Figure 8. a) EBSD IQ and b) IPF maps of a cross-section through the entire tube of the oven thermostat sensor.

The tube is constructed out of three layers of a Fe-Cr-Ni alloy with fine-grained multiphase chromium phosphide layers in between. This microstructure is what provides corrosion protection, and it also adds flexibility to the tube. And this, in turn, is crucial to prevent cracks from forming that would cause the leaking of the contained gas, which is critical in getting a good temperature reading.

The detailed map below shows a section of the phosphide layer. There are two chromium phosphide phases, and in between, there are dendritic Ni grains that link everything together.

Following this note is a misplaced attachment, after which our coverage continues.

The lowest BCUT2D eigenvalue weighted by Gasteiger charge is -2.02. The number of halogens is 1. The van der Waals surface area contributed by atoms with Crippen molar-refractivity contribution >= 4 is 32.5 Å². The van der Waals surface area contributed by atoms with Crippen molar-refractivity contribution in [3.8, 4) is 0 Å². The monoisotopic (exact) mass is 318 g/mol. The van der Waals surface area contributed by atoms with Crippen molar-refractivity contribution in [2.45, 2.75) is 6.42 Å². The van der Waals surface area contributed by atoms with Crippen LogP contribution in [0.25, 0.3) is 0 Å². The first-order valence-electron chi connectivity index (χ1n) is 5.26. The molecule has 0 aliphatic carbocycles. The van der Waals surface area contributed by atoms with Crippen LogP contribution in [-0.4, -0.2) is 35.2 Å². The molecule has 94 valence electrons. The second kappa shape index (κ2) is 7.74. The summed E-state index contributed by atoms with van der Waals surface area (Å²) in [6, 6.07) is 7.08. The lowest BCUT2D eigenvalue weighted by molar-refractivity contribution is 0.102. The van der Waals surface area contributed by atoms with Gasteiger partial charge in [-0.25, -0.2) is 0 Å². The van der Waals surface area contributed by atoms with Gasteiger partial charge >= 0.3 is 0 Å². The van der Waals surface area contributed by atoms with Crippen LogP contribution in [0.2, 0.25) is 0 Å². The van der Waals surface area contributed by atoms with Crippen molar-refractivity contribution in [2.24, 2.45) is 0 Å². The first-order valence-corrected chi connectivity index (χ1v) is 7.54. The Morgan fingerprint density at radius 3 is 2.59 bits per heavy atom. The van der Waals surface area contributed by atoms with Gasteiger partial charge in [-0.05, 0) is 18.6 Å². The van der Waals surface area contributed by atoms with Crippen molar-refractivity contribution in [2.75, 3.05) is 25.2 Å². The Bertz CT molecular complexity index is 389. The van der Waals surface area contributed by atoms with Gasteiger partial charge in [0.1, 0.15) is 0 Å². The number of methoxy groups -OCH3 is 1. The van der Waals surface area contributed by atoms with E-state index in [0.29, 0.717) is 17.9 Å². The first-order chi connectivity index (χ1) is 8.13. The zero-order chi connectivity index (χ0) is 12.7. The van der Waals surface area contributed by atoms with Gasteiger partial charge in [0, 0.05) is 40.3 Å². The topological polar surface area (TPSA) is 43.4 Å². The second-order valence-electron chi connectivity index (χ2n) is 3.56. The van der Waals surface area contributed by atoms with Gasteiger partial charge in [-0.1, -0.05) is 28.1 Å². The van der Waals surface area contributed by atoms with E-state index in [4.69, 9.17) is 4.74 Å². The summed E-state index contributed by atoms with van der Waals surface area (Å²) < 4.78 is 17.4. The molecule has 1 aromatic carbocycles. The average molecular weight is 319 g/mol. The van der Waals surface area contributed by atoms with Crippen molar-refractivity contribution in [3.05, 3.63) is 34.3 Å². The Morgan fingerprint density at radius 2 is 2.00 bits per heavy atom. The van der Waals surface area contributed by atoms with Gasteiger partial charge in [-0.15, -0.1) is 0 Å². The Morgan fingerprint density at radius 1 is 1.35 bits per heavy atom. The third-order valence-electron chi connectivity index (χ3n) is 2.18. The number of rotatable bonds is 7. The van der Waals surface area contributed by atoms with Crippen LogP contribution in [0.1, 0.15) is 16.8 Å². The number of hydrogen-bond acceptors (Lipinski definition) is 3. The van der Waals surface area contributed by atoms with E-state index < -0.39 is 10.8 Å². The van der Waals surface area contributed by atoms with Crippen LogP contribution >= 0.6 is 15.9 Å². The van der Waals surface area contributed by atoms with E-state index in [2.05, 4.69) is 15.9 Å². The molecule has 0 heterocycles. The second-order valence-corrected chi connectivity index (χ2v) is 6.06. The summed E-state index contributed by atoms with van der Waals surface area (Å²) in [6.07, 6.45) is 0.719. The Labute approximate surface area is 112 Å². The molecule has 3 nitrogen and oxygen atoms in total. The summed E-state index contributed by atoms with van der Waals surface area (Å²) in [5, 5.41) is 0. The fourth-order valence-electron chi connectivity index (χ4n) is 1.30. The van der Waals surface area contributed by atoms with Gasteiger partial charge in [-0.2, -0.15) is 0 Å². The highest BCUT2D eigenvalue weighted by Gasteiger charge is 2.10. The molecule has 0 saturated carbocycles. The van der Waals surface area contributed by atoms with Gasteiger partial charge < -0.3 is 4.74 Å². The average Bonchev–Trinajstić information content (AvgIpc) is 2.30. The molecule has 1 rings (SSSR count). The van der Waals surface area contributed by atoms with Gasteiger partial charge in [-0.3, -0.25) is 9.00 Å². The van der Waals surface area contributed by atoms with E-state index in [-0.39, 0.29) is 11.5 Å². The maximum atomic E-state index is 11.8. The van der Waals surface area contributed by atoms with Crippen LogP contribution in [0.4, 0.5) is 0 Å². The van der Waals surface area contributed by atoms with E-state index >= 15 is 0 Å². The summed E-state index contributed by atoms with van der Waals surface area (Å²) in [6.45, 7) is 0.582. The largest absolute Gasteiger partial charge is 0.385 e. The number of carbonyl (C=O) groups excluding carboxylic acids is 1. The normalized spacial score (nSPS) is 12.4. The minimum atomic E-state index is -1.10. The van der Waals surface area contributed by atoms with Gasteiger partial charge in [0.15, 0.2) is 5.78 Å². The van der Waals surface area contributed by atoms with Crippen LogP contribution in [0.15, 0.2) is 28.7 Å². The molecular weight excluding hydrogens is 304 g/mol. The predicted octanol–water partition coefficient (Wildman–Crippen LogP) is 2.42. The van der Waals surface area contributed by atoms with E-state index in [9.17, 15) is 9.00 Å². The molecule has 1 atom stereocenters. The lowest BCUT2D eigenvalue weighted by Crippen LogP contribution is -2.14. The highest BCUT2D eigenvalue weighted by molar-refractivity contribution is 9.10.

Figure 9. EDS maps showing the composition of one of the phosphide layers.

Figure 10. EBSD IPF maps of the different phases. a) All phases on a PRIAS center image, b) CrP, c) Fe matrix, and d) Ni dendrites, Cr3P.

When you look at the microstructure of both sensors in detail, it is possible to determine how they work, and you can appreciate why they have been designed as they are. The two devices are efficient and tailored to their intended use. The oven thermostat is designed to be mounted in a fixed position to be secure so that it can be used for a very long time. The food thermometer is very flexible and can easily be moved around.

In that respect, I feel there is another similarity between these sensors and the different kinds of meetings between people we have experienced over the past year. It does not matter how you do it; you can always reach out and feel some warmth.

I wish everybody a very happy and peaceful 2023.